Valerie Gommon Midwife’s Blog

Archive for the ‘antenatal class’ Category

I hope you will find something of interest here – if you are able to help me publicise these events even better!

Parents with Prams Walking Group
Weekly walks around the Ouzel Valley Park and Willen Lake for about an hour
Tuesdays at 10.30
For further details phone Siobhan 07818 078828 or click here

June 2009

Antenatal Exhibition – FREE entry
Sunday 28th June
2 – 4.30 pm
The Guildhall, Church of Christ the Cornerstone, Central Milton Keynes
Email for more details

July 2009

MK Wellness Circle
Wed 15th July
7.30 pm – 9.30 pm
The Well at Willen, Newport Road, Willen, Milton Keynes MK15 9AA

September 2009

Milton Keynes Birth Information Group
Lunchtime meeting
Friday 4th September 12 – 2pm
Please email / Tel: 01908 511247 for venue

MK Baby and Toddler Show – FREE Entry
Sunday 6th September 2009
The Stadium, Denbigh,
Milton Keynes
info here

Beds and Bucks Bumps and Beyond
Antenatal and Early Years Exhibition
Sunday 13th September
1pm – 4 pm
Flitwick Village Hall

Association Of Radical Midwives Meeting
Wednesday 9th September 2009
7 – 10 pm
Rectory Cottage, Church Green Lane, Bletchley. / Tel: 01908 511247

Link 2 Health and Care Event – FREE Entry
Tuesday 29th September 2009
10 am – 4 pm
Middleton Hall
Central Milton Keynes

October 2009

Antenatal Exhibition – FREE entry
Sunday 4th October
2 – 4.30 pm
The Guildhall, Church of Christ the Cornerstone, CMK
Email for more details

Just a reminder that this group is meeting on Friday 5th June from 12 – 2pm.

An opportunity to discuss any aspect of pregnancy, birth and early parenting, this is a FREE event, and we will be meeting for a shared lunch.

Homebirth – Hospital Birth – Active Birth – Waterbirth – Birth After Previous Caesarean – Breastfeeding – Early Parenting

Do feel free to come along – all welcome.

Phone Valerie on 01908 511247 or email for details.

A listing of events that I am hosting or involved with over the next few months, please feel free to pass on these details to anyone appropriate.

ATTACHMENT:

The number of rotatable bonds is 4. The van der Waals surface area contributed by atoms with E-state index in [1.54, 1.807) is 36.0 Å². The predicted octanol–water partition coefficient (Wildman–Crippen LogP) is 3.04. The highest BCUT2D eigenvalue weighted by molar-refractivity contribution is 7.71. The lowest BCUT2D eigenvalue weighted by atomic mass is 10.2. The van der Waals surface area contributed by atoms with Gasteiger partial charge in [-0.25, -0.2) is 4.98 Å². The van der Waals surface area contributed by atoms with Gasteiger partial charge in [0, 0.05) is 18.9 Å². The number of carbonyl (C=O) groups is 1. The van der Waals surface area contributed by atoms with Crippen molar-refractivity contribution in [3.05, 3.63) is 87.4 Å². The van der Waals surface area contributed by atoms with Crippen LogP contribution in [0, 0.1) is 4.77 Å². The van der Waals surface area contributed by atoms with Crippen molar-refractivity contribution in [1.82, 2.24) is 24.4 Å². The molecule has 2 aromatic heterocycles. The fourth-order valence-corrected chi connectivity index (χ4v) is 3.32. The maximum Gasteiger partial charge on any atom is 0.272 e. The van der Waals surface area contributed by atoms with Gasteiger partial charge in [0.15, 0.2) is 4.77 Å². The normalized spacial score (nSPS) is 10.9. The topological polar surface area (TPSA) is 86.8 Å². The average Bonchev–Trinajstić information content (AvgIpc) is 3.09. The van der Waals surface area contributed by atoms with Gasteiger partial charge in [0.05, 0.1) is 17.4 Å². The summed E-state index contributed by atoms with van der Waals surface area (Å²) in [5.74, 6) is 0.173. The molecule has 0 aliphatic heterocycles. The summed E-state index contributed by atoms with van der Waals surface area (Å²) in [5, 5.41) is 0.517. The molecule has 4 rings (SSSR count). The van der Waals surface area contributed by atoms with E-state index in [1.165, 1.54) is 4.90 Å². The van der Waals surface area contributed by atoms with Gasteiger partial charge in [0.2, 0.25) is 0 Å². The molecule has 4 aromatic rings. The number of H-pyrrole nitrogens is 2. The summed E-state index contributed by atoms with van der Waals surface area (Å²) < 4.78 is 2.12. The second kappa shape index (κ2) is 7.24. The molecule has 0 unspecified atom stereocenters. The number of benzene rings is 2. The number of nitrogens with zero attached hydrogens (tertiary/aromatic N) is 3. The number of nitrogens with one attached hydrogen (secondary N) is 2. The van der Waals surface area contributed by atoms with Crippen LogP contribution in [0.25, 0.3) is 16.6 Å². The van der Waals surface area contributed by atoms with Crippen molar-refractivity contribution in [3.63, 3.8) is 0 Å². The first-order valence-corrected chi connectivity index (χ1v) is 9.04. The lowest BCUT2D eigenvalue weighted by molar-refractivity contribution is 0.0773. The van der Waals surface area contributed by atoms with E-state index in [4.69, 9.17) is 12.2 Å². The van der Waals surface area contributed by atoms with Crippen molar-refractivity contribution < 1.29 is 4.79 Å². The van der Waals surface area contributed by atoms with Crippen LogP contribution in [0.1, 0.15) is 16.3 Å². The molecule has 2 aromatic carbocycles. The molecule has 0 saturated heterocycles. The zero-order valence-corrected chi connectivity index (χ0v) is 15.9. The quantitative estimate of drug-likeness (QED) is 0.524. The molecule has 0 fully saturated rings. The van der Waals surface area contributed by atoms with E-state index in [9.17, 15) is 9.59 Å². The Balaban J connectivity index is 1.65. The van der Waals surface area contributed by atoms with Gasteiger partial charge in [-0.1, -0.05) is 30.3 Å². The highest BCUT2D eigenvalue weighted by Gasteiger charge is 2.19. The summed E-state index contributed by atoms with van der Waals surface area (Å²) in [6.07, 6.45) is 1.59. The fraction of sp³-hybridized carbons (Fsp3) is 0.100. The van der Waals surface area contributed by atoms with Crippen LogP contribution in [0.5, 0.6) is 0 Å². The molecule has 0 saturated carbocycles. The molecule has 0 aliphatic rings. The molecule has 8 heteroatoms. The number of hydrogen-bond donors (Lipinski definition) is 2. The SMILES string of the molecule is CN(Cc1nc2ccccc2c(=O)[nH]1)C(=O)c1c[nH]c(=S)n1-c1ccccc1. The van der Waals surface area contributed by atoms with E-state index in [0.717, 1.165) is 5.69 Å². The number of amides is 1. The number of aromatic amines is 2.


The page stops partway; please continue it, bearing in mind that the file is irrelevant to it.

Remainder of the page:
I can be contacted on 01908 511247 if you need any further information.

Antenatal Exhibition – FREE entry
Sunday 8th March 2009
2pm – 4.30pm
The Guildhall, Church of Christ the Cornerstone,
300 Saxon Gate West,
Central Milton Keynes, MK9 2ES

Love Your Body Exhibition – FREE entry
Saturday 21st March 2009
10 am – 4 pm
Midsummer Place,
Central Milton Keynes

Milton Keynes Real Nappy Show – FREE entry
Thursday 2nd April 2009
11am onwards
Chrysalis Theatre, Camphill Community,
Japonica Lane, Willen Park South,
Milton Keynes, MK15 9JY

Wedding Fair – FREE entry
Sunday 5th April 2009
11am – 4 pm
Holiday Inn, London Road,
Newport Pagnell MK16 0JA

International Week of Midwife – FREE entry
Part of John Lewis Nursery Event
Saturday 9th May 2009
10 am – 4 pm
Nursery Department
John Lewis, Central Milton Keynes

National Breastfeeding Week – FREE entry
Saturday 16th May 2009
10 am – 4 pm
In store at Boots Baby Department,
Central Milton Keynes

Love Your Body Exhibition – FREE entry
Saturday 13th June 2009
10 am – 4 pm
Excape, Central Milton Keynes

Antenatal Exhibition – FREE entry
Sunday 28th June 2009
2pm – 4.30pm
The Guildhall, Church of Christ the Cornerstone,
300 Saxon Gate West,
Central Milton Keynes, MK9 2ES

MK Baby and Toddler Show
Sunday 6th September 2009
The Stadium, Denbigh,
Milton Keynes

Antenatal Exhibition – FREE entry
Sunday 4th October 2009
2pm – 4.30pm
The Guildhall, Church of Christ the Cornerstone,
300 Saxon Gate West,
Central Milton Keynes, MK9 2ES

Despite Government policy to increase the number of births taking place at home or birthing centres, figures produced by the Office for National Statistics (ONS) show that the number of births taking place at home fell from one in three in 1955, to just one in 40 by 2006.  This is partly because the shortage of midwives often means that women are not offered a home birth, or have it cancelled at the last minute and are forced to go into hospital.  Only this week I have heard that homebirths have been cancelled in some areas.

Since 2006 there has been an increase in home births however, despite the rise, only 2.5 per cent of births in 2006 were at home, compared with 30 per cent in the Netherlands.

As a midwife I know that not all women and offered the option of home birth, and there certainly is a shortage of antenatal appointment time to facilitate adequate discussion to enable couples to make an informed choice about where to have their baby.  Indeed in recent years the NICE Antenatal Care Guidelines have recommended a reduction in the number of antenatal visits for low risk women.

With the many benefits to being at home:

* Shorter labours

* Increased likelihood of normal birth

* Less likelihood of needing forceps/ventouse/caesarean

* Less need for pain relief

* More likely to breastfeed

* More likely to be happy with experience

* Less likely to experience postnatal depression

it is hard to understand why more babies are not being born at home.

A common concern from my clients is “what if something goes wrong” – my answer is that things rarely go wrong in a hurry during a labour – midwives are trained to monitor the progress of labour and if things are not progressing normally then it is perfectly possible to calmly transfer to hospital, no drama.  There is no evidence that it is safer for women with low risk pregnancies to give birth in hospital.